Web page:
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Dick Docking and Penis Rubbing 2: Foreskin
Jul 25, 2008

Hello Dr Bob,

Thanks to your last reply.

That's my second time I sent this question.

I've re-done a thorough research about the anatomy of male genitalia. In short, it turns out that information out there is inconsistent. In Wikipedia, two separate entries of `Foreskin' and `Mucous membrane' yield contradictory results: the former says `the glans penis (head of the penis) and glans clitoridis and the inside of the prepuce (foreskin) and clitoral hood are not mucous membranes', while the latter says that `the inner foreskin is a mucous membrane like the inside of the eyelid or the mouth. ' By the way, according to `glans penis' of wikipedia, `The epithelium of the glans penis is mucocutaneous tissue.'

By the way I found out that the foreskin is composed of Langerhans cells which are identified as receptor of HIV virus (this information comes from OU Handbook of GUM and HIV medicine).

I have discussed these issues with a psychiatrist (the reason being that I feel I'm extremely worried over the whole HIV/STD thingy) who warned me that I shouldn't be doing penis-to-penis side-along rubbing and penis docking any more because `it's rubbing of mucosal tissues. HIV/STD virus is bound to pass between. Why would you take such risks?'

In your last reply (http://www.thebody.com/Forums/AIDS/SafeSex/Archive/TransmissionSexual/Q194250.html), you said that the transmission risk of dick-docking is essentially nonexistent and *implied* that penis-to-penis side-along rubbing does not pose any transmission risk because the only mucous membrane of the whole dick (including shaft, foreskin, glans penis) is the lining of the urethra from the pee-hole up to the bladder. But I didn't mention that I'm uncircumcised. There's plenty of inner foreskin whose very nature is highly suspicious of mucous membrane and which is full of Langerhans cells.

So my questions are: (1) could you please reiterate your opinion on the transmission risk of dick-docking and penis-to-penis side-along rubbing, citing the reason behind?? What if one of us shot the load? Would the load shoot right at the urethra during docking??? (2) should we put on a condom while we do dick-docking and penis-to-penis side-along rubbing? (3) should I do a circumcision, as some studies from Kenya(!) suggest it reduces the risk of transmission of HIV and other STDs? Do you believe it?? (4) why are Langerhans cells cited as susceptible to HIV infection? What role does it play ?? (5) why is the term `mucous membrane' so important in HIV infection? What is it anyway?? Would HIV or other STDs get across the membrane and infect others??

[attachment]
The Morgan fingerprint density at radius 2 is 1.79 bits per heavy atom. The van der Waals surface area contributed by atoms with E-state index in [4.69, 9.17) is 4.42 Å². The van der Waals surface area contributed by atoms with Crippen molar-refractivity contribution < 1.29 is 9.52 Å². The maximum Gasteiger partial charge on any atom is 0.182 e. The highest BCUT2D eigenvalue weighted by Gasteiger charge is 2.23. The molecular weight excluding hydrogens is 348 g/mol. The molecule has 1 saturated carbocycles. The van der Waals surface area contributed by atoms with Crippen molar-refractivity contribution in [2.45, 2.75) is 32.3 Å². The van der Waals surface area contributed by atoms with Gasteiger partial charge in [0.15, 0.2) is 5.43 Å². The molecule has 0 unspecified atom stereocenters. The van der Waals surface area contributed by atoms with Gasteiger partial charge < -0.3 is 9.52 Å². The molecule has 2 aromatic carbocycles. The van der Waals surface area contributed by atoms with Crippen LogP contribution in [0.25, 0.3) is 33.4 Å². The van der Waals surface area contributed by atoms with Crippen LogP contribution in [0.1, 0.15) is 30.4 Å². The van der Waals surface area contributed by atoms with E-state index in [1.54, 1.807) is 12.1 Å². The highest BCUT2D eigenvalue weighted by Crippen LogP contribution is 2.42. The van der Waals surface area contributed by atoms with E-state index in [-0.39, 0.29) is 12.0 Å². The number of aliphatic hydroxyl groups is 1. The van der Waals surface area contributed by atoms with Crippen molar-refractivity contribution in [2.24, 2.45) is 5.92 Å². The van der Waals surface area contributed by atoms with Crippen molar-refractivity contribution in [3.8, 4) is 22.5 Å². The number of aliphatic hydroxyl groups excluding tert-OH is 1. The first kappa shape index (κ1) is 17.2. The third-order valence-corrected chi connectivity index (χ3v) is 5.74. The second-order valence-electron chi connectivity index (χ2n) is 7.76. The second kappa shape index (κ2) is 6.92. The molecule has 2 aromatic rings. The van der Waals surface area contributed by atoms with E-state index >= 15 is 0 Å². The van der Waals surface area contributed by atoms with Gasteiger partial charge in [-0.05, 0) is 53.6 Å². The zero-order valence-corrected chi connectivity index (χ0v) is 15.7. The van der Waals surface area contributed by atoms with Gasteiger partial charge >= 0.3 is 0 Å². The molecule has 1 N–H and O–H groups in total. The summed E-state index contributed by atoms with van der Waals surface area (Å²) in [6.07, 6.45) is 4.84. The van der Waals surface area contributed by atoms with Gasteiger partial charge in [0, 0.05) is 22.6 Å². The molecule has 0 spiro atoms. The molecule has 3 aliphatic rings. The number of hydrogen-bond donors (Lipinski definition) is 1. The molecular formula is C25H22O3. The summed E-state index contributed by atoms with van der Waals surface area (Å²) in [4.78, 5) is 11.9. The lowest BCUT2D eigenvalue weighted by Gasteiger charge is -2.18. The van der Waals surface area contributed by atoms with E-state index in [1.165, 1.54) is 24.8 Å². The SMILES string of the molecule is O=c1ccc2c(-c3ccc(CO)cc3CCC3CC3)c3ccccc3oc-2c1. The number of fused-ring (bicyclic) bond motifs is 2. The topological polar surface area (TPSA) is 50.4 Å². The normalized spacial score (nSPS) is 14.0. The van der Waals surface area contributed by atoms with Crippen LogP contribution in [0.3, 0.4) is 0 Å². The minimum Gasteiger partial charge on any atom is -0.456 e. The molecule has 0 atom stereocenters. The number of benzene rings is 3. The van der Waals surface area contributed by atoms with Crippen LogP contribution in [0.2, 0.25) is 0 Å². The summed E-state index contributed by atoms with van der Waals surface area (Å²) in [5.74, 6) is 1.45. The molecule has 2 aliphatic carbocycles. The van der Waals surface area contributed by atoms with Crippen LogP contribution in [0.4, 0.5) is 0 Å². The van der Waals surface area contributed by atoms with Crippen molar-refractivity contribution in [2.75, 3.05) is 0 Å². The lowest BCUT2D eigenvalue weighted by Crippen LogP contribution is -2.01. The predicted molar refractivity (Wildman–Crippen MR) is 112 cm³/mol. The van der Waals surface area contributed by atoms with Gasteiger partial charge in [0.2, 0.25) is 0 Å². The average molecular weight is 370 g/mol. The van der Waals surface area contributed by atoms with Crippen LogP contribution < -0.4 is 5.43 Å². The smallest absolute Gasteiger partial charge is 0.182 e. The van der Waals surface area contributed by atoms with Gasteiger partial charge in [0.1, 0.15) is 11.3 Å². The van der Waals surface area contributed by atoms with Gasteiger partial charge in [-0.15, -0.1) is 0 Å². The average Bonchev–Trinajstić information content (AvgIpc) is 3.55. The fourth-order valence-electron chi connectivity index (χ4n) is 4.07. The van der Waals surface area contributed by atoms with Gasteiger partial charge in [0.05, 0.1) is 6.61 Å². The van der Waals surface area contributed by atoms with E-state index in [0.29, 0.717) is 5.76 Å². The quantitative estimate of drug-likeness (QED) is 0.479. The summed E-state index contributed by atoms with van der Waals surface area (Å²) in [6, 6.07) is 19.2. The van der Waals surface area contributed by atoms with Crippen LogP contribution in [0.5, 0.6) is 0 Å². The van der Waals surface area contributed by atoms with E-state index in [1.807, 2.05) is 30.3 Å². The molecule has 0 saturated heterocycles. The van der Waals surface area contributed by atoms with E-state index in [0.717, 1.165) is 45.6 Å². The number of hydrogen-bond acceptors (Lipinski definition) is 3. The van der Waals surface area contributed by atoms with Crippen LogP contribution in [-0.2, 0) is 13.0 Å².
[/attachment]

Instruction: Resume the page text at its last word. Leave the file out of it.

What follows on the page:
As bothersome as I am, I sincerely do hope that you wouldn't find my queries offensive or devious in any way. Debate leads to better understanding. In order for me to have some sort of peace, could you painstakingly answer my questions??

I promise I will donate USD150 to your charity fund.

Yours Nate.

Response from Dr. Frascino

Hello Nate,

1. My opinion regarding HIV transmission/acquisition related to frottage (penis-to-penis rubbing, "dick-docking") remains unchanged. It is not considered to be a risk. Could you shoot a load and hit the urethra? Yes, it's theoretically possible, although not very likely, that the spunk would actually come into significant contact with the urethra's mucous membrane.

2. If that would make you feel safer and less anxious, sure. Personally, I don't feel it's necessary.

3. The studies do indicate that male circumcision decreases the risk for acquiring HIV. However, if you follow safer sexual techniques, I don't feel it's necessary.

4. Langerhan's cells (dendritic cells) play an important role in the initiation of HIV infection by virtue of the ability of HIV to bind to specific cell surface receptors of these cells. This allows efficient presentation of HIV to CD4 cells that then become infected. The foreskin contains Langerhan's cells.

5. A mucous membrane is a thin layer (membrane) that lines all internal body passages that communicate directly with air outside the body, such as the respiratory and alimentary tracts, and which has specialized cells or glands that secrete mucous. HIV can permeate mucous membranes, but it cannot permeate intact skin. The foreskin is not a mucous membrane. However, it is a specialized type of skin and HIV can be taken up by the Langerhan's (dendritic) cells located within the foreskin.

I certainly don't find your queries either "offensive or devious." It can be somewhat confusing to try to explain complex details of anatomy or the function of specialized cells in a forum such as this forum. So the anatomy lesson is over for today.

Thank you for your generous tax-deductible donation to the Robert James Frascino AIDS Foundation (www.concertedeffort.org). It's warmly appreciated.

Dr. Bob



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